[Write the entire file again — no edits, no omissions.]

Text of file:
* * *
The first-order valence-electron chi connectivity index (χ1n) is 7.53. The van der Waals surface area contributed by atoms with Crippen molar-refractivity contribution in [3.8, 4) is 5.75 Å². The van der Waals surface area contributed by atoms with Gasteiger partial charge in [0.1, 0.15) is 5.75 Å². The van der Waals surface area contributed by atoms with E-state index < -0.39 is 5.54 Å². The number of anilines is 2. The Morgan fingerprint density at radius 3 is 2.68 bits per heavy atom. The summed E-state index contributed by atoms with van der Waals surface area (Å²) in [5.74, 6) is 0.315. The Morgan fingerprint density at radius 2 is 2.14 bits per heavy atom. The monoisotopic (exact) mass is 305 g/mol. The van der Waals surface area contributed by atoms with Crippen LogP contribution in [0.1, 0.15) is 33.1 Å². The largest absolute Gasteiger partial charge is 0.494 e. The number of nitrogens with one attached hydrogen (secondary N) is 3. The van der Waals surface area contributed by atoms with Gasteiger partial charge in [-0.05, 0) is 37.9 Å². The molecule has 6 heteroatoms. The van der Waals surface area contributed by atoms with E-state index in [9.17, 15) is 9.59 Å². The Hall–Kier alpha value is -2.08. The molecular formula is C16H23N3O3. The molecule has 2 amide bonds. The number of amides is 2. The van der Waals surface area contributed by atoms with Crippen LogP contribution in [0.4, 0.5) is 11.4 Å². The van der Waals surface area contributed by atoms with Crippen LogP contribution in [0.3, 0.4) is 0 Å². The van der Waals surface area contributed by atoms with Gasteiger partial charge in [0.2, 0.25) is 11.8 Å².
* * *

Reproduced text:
The first-order valence-electron chi connectivity index (χ1n) is 7.53. The van der Waals surface area contributed by atoms with Crippen molar-refractivity contribution in [3.8, 4) is 5.75 Å². The van der Waals surface area contributed by atoms with Gasteiger partial charge in [0.1, 0.15) is 5.75 Å². The van der Waals surface area contributed by atoms with E-state index < -0.39 is 5.54 Å². The number of anilines is 2. The Morgan fingerprint density at radius 3 is 2.68 bits per heavy atom. The summed E-state index contributed by atoms with van der Waals surface area (Å²) in [5.74, 6) is 0.315. The Morgan fingerprint density at radius 2 is 2.14 bits per heavy atom. The monoisotopic (exact) mass is 305 g/mol. The van der Waals surface area contributed by atoms with Crippen LogP contribution in [0.1, 0.15) is 33.1 Å². The largest absolute Gasteiger partial charge is 0.494 e. The number of nitrogens with one attached hydrogen (secondary N) is 3. The van der Waals surface area contributed by atoms with Gasteiger partial charge in [-0.05, 0) is 37.9 Å². The molecule has 6 heteroatoms. The van der Waals surface area contributed by atoms with E-state index in [9.17, 15) is 9.59 Å². The Hall–Kier alpha value is -2.08. The molecular formula is C16H23N3O3. The molecule has 2 amide bonds. The number of amides is 2. The van der Waals surface area contributed by atoms with Crippen LogP contribution in [0.4, 0.5) is 11.4 Å². The van der Waals surface area contributed by atoms with Crippen LogP contribution in [0.3, 0.4) is 0 Å². The van der Waals surface area contributed by atoms with Gasteiger partial charge in [0.2, 0.25) is 11.8 Å².